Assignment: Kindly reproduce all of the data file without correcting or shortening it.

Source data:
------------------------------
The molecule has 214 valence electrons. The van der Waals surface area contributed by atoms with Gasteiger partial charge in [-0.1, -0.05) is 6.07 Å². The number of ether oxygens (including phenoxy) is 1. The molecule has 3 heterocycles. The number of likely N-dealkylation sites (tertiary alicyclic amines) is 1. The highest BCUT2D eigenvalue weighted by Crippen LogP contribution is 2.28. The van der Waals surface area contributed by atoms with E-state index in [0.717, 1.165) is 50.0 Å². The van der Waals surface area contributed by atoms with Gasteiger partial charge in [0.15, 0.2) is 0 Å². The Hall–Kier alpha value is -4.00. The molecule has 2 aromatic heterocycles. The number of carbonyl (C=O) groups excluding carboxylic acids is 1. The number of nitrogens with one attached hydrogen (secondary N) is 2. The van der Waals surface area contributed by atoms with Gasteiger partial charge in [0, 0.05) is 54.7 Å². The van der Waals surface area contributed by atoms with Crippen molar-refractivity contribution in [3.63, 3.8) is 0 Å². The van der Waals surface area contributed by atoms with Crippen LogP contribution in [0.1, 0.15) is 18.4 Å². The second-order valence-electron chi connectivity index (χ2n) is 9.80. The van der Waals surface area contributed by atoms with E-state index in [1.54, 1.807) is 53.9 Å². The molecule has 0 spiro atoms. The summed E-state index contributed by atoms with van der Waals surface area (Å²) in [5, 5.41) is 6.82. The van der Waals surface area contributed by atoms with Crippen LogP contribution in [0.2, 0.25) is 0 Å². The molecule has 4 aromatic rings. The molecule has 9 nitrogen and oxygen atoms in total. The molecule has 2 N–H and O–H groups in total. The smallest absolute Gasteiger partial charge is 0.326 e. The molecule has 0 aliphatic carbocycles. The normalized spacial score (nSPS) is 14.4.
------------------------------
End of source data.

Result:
The molecule has 214 valence electrons. The van der Waals surface area contributed by atoms with Gasteiger partial charge in [-0.1, -0.05) is 6.07 Å². The number of ether oxygens (including phenoxy) is 1. The molecule has 3 heterocycles. The number of likely N-dealkylation sites (tertiary alicyclic amines) is 1. The highest BCUT2D eigenvalue weighted by Crippen LogP contribution is 2.28. The van der Waals surface area contributed by atoms with E-state index in [0.717, 1.165) is 50.0 Å². The van der Waals surface area contributed by atoms with Gasteiger partial charge in [0.15, 0.2) is 0 Å². The Hall–Kier alpha value is -4.00. The molecule has 2 aromatic heterocycles. The number of carbonyl (C=O) groups excluding carboxylic acids is 1. The number of nitrogens with one attached hydrogen (secondary N) is 2. The van der Waals surface area contributed by atoms with Gasteiger partial charge in [0, 0.05) is 54.7 Å². The van der Waals surface area contributed by atoms with Crippen molar-refractivity contribution in [3.63, 3.8) is 0 Å². The van der Waals surface area contributed by atoms with Crippen LogP contribution in [0.1, 0.15) is 18.4 Å². The second-order valence-electron chi connectivity index (χ2n) is 9.80. The van der Waals surface area contributed by atoms with E-state index in [1.54, 1.807) is 53.9 Å². The molecule has 0 spiro atoms. The summed E-state index contributed by atoms with van der Waals surface area (Å²) in [5, 5.41) is 6.82. The van der Waals surface area contributed by atoms with Crippen LogP contribution in [0.2, 0.25) is 0 Å². The molecule has 4 aromatic rings. The molecule has 9 nitrogen and oxygen atoms in total. The molecule has 2 N–H and O–H groups in total. The smallest absolute Gasteiger partial charge is 0.326 e. The molecule has 0 aliphatic carbocycles. The normalized spacial score (nSPS) is 14.4.